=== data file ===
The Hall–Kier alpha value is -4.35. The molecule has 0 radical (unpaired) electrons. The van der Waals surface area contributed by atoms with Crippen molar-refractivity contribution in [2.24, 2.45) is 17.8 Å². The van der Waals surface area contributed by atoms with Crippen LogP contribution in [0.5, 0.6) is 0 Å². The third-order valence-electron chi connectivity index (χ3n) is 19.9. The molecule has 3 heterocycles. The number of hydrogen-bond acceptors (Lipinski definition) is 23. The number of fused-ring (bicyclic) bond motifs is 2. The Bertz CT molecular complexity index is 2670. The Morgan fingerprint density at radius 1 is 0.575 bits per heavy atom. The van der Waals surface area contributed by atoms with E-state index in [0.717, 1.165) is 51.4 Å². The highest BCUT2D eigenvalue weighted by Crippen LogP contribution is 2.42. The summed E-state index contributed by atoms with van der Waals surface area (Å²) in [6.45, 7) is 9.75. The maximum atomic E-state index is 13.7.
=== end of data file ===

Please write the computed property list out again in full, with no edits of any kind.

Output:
The Hall–Kier alpha value is -4.35. The molecule has 0 radical (unpaired) electrons. The van der Waals surface area contributed by atoms with Crippen molar-refractivity contribution in [2.24, 2.45) is 17.8 Å². The van der Waals surface area contributed by atoms with Crippen LogP contribution in [0.5, 0.6) is 0 Å². The third-order valence-electron chi connectivity index (χ3n) is 19.9. The molecule has 3 heterocycles. The number of hydrogen-bond acceptors (Lipinski definition) is 23. The number of fused-ring (bicyclic) bond motifs is 2. The Bertz CT molecular complexity index is 2670. The Morgan fingerprint density at radius 1 is 0.575 bits per heavy atom. The van der Waals surface area contributed by atoms with E-state index in [0.717, 1.165) is 51.4 Å². The highest BCUT2D eigenvalue weighted by Crippen LogP contribution is 2.42. The summed E-state index contributed by atoms with van der Waals surface area (Å²) in [6.45, 7) is 9.75. The maximum atomic E-state index is 13.7.